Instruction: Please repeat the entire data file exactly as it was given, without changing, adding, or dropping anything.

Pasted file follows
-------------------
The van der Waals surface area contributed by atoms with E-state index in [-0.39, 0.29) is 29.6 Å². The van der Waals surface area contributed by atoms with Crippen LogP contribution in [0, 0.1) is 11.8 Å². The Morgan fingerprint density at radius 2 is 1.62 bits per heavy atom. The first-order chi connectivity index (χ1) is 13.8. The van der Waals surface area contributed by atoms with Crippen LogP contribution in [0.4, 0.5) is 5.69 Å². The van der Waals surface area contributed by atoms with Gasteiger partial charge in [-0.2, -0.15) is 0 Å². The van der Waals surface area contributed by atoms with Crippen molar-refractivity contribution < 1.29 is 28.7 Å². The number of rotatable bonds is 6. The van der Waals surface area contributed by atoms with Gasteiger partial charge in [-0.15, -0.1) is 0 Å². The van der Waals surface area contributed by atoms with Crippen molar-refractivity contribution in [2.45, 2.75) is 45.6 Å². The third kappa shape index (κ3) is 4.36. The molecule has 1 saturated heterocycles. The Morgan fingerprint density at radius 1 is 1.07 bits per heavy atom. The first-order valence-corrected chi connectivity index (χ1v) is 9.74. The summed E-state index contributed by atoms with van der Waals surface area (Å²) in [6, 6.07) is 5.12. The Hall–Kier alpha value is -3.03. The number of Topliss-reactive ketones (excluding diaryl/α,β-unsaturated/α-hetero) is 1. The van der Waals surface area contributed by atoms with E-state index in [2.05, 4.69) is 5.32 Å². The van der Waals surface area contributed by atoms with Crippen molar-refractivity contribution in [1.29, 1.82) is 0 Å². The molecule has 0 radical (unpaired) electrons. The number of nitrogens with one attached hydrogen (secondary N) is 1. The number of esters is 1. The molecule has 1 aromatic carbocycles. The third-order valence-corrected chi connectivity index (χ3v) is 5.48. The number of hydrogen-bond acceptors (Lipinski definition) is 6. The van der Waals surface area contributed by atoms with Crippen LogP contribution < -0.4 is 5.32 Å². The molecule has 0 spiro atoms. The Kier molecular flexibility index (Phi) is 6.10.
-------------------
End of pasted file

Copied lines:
The van der Waals surface area contributed by atoms with E-state index in [-0.39, 0.29) is 29.6 Å². The van der Waals surface area contributed by atoms with Crippen LogP contribution in [0, 0.1) is 11.8 Å². The Morgan fingerprint density at radius 2 is 1.62 bits per heavy atom. The first-order chi connectivity index (χ1) is 13.8. The van der Waals surface area contributed by atoms with Crippen LogP contribution in [0.4, 0.5) is 5.69 Å². The van der Waals surface area contributed by atoms with Gasteiger partial charge in [-0.2, -0.15) is 0 Å². The van der Waals surface area contributed by atoms with Crippen molar-refractivity contribution < 1.29 is 28.7 Å². The number of rotatable bonds is 6. The van der Waals surface area contributed by atoms with Gasteiger partial charge in [-0.15, -0.1) is 0 Å². The van der Waals surface area contributed by atoms with Crippen molar-refractivity contribution in [2.45, 2.75) is 45.6 Å². The third kappa shape index (κ3) is 4.36. The molecule has 1 saturated heterocycles. The Morgan fingerprint density at radius 1 is 1.07 bits per heavy atom. The first-order valence-corrected chi connectivity index (χ1v) is 9.74. The summed E-state index contributed by atoms with van der Waals surface area (Å²) in [6, 6.07) is 5.12. The Hall–Kier alpha value is -3.03. The number of Topliss-reactive ketones (excluding diaryl/α,β-unsaturated/α-hetero) is 1. The van der Waals surface area contributed by atoms with E-state index in [2.05, 4.69) is 5.32 Å². The van der Waals surface area contributed by atoms with Crippen molar-refractivity contribution in [1.29, 1.82) is 0 Å². The molecule has 0 radical (unpaired) electrons. The number of nitrogens with one attached hydrogen (secondary N) is 1. The number of esters is 1. The molecule has 1 aromatic carbocycles. The third-order valence-corrected chi connectivity index (χ3v) is 5.48. The number of hydrogen-bond acceptors (Lipinski definition) is 6. The van der Waals surface area contributed by atoms with Crippen LogP contribution < -0.4 is 5.32 Å². The molecule has 0 spiro atoms. The Kier molecular flexibility index (Phi) is 6.10.